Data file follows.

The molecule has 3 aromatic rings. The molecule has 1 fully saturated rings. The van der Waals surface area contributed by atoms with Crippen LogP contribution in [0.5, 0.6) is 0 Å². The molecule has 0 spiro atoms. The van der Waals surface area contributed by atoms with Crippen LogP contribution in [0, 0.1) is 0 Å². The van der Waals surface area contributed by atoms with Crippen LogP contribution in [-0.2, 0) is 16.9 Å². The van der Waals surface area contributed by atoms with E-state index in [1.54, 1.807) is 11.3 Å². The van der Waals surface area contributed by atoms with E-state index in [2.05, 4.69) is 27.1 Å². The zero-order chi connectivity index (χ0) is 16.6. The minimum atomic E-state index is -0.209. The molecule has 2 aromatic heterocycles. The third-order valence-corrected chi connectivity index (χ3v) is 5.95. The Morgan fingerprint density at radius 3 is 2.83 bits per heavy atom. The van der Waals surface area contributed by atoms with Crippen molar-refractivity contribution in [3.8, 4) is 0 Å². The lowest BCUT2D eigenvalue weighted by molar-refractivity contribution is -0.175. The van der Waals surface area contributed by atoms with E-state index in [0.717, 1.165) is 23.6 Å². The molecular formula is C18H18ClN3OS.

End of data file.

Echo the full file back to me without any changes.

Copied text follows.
The molecule has 3 aromatic rings. The molecule has 1 fully saturated rings. The van der Waals surface area contributed by atoms with Crippen LogP contribution in [0.5, 0.6) is 0 Å². The molecule has 0 spiro atoms. The van der Waals surface area contributed by atoms with Crippen LogP contribution in [0, 0.1) is 0 Å². The van der Waals surface area contributed by atoms with Crippen LogP contribution in [-0.2, 0) is 16.9 Å². The van der Waals surface area contributed by atoms with E-state index in [1.54, 1.807) is 11.3 Å². The van der Waals surface area contributed by atoms with E-state index in [2.05, 4.69) is 27.1 Å². The zero-order chi connectivity index (χ0) is 16.6. The minimum atomic E-state index is -0.209. The molecule has 2 aromatic heterocycles. The third-order valence-corrected chi connectivity index (χ3v) is 5.95. The Morgan fingerprint density at radius 3 is 2.83 bits per heavy atom. The van der Waals surface area contributed by atoms with Crippen molar-refractivity contribution in [3.8, 4) is 0 Å². The lowest BCUT2D eigenvalue weighted by molar-refractivity contribution is -0.175. The van der Waals surface area contributed by atoms with E-state index in [0.717, 1.165) is 23.6 Å². The molecular formula is C18H18ClN3OS.